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The Black church was my training ground in surviving in this thing called America. I was born into the Black church from a generation of people who were enslaved in Georgia and Mississippi before the Civil War. The Black church traveled with my parents from Mississippi to Chicago when John and Essie Smith settled into Lawndale and gave birth to seven children. I was the third child. The Black church taught me that my somebody-ness came from Jesus, despite racism. He already accepted me and placed me in a community where the message of love was reinforced every Sunday.

When I watched the PBS documentary The Black Church, scholar and author Henry Louis Gates took me on a tour of my life at Unity Fellowship Baptist Church on Chicago’s West Side where song, sermon, activism, and leadership was drilled into me. Gates, the author of several books on African American history and a professor at Harvard University, admitted that this documentary was the first time he explored this most pivotal American institution. Gates found the religion of his childhood he had forgotten in West Virginia.

The two-part television series gave birth to a companion book by the same name. The book provides an opportunity to slow down and absorb the two important stories of American history, “one of a people defining themselves in the presence of higher power and the other of their journey for freedom and equality in a land where power itself—and even humanity for so long was (and still is) denied them.” Oprah Winfrey suggests that the Black church “gave people a sense of value and worthiness. I don’t know how we could have survived as a people without it.”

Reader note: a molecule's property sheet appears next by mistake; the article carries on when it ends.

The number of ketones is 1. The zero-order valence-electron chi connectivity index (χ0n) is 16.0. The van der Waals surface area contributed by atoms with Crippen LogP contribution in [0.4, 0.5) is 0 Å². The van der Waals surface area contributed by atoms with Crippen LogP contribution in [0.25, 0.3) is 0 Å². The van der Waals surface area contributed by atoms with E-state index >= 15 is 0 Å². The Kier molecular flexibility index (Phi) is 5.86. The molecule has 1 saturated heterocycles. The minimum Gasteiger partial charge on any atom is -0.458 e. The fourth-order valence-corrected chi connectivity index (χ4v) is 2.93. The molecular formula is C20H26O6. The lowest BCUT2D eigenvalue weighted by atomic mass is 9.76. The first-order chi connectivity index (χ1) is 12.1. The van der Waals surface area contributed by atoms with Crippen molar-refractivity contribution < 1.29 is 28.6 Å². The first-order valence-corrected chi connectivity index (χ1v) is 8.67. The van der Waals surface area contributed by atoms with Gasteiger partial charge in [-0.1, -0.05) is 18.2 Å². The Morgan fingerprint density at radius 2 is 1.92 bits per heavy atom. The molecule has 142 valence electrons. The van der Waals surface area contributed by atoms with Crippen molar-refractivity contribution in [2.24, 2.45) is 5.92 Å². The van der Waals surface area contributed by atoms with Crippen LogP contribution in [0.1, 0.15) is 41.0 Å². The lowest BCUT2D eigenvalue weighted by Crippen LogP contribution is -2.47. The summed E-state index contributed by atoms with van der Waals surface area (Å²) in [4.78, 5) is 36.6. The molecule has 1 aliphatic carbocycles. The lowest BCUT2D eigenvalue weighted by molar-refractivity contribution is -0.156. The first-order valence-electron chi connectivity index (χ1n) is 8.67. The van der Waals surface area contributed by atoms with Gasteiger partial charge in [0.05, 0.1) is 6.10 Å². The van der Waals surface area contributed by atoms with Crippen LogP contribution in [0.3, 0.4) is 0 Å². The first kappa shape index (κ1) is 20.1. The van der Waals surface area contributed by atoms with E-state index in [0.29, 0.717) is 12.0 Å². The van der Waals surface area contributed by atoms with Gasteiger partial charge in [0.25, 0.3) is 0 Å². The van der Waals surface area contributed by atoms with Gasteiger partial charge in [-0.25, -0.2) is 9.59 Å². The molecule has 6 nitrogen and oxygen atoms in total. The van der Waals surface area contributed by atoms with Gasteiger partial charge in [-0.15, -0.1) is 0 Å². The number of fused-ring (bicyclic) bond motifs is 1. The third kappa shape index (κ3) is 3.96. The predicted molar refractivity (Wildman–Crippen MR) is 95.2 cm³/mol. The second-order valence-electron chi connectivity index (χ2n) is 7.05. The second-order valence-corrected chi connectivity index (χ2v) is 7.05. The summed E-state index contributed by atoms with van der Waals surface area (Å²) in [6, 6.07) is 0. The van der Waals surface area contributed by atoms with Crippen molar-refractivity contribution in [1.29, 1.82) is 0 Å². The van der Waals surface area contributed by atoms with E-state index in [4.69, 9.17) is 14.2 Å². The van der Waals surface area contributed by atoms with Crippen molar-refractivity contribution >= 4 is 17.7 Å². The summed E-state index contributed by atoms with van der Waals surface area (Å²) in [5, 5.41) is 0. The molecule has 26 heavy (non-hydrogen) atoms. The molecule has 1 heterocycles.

Gates invites the reader onto the Black church train, to grab a window seat and engage in the atmosphere of American religious life. There are wonderful guides such as Princeton University’s Eddie Glaude, Rice University’s Anthony Pinn, and Wake Forest University’s Jonathan Walton. These scholars illuminate how rejection from the white church led to the first Black denomination, the African Methodist Episcopal Church in Philadelphia by Richard Allen and Absalom Jones. The trip through almost 400 years of Black history provides color, emotion, and much appreciation of how Black people adopted and adapted the very religion that enslaved them into a powerhouse for citizenship, voting rights, and social justice.

The Black church was the birthing room of Black leadership from politics to popular culture. America received sheer excellence in music from the place where gospel, rock, blues, jazz, hip-hop, and rap were hewn from the stone of celebration and consolation. We would not have had the likes of Aretha Franklin, Barack Obama, Andrew Young, Marvin Gaye, and Martin Luther King, Jr. if it were not for the Black church.

This beautifully made book offers readers in our denomination an understanding of the essential role of Black people, whether in the American church at large, or even in the Christian Reformed Church, and all the value they brought with them, an array of gifts to bless all of God’s people. (Penguin Random House) 

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